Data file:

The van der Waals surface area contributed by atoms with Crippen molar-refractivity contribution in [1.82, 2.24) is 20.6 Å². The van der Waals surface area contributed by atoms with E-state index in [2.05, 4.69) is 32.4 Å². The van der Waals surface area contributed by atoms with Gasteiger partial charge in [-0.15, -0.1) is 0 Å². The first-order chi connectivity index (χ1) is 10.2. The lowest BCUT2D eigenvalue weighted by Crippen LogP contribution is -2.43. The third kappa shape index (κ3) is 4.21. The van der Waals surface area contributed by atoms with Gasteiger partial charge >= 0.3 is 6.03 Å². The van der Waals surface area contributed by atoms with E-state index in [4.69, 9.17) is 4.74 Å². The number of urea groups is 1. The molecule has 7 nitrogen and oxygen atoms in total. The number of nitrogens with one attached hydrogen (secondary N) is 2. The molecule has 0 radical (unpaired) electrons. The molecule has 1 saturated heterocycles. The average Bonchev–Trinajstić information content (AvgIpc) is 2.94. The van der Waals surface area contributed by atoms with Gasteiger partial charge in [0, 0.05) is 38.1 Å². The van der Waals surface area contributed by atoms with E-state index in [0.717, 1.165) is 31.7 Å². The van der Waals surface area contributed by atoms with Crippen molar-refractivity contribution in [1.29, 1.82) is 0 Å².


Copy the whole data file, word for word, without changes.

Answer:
The van der Waals surface area contributed by atoms with Crippen molar-refractivity contribution in [1.82, 2.24) is 20.6 Å². The van der Waals surface area contributed by atoms with E-state index in [2.05, 4.69) is 32.4 Å². The van der Waals surface area contributed by atoms with Gasteiger partial charge in [-0.15, -0.1) is 0 Å². The first-order chi connectivity index (χ1) is 10.2. The lowest BCUT2D eigenvalue weighted by Crippen LogP contribution is -2.43. The third kappa shape index (κ3) is 4.21. The van der Waals surface area contributed by atoms with Gasteiger partial charge >= 0.3 is 6.03 Å². The van der Waals surface area contributed by atoms with E-state index in [4.69, 9.17) is 4.74 Å². The number of urea groups is 1. The molecule has 7 nitrogen and oxygen atoms in total. The number of nitrogens with one attached hydrogen (secondary N) is 2. The molecule has 0 radical (unpaired) electrons. The molecule has 1 saturated heterocycles. The average Bonchev–Trinajstić information content (AvgIpc) is 2.94. The van der Waals surface area contributed by atoms with Gasteiger partial charge in [0, 0.05) is 38.1 Å². The van der Waals surface area contributed by atoms with E-state index in [0.717, 1.165) is 31.7 Å². The van der Waals surface area contributed by atoms with Crippen molar-refractivity contribution in [1.29, 1.82) is 0 Å².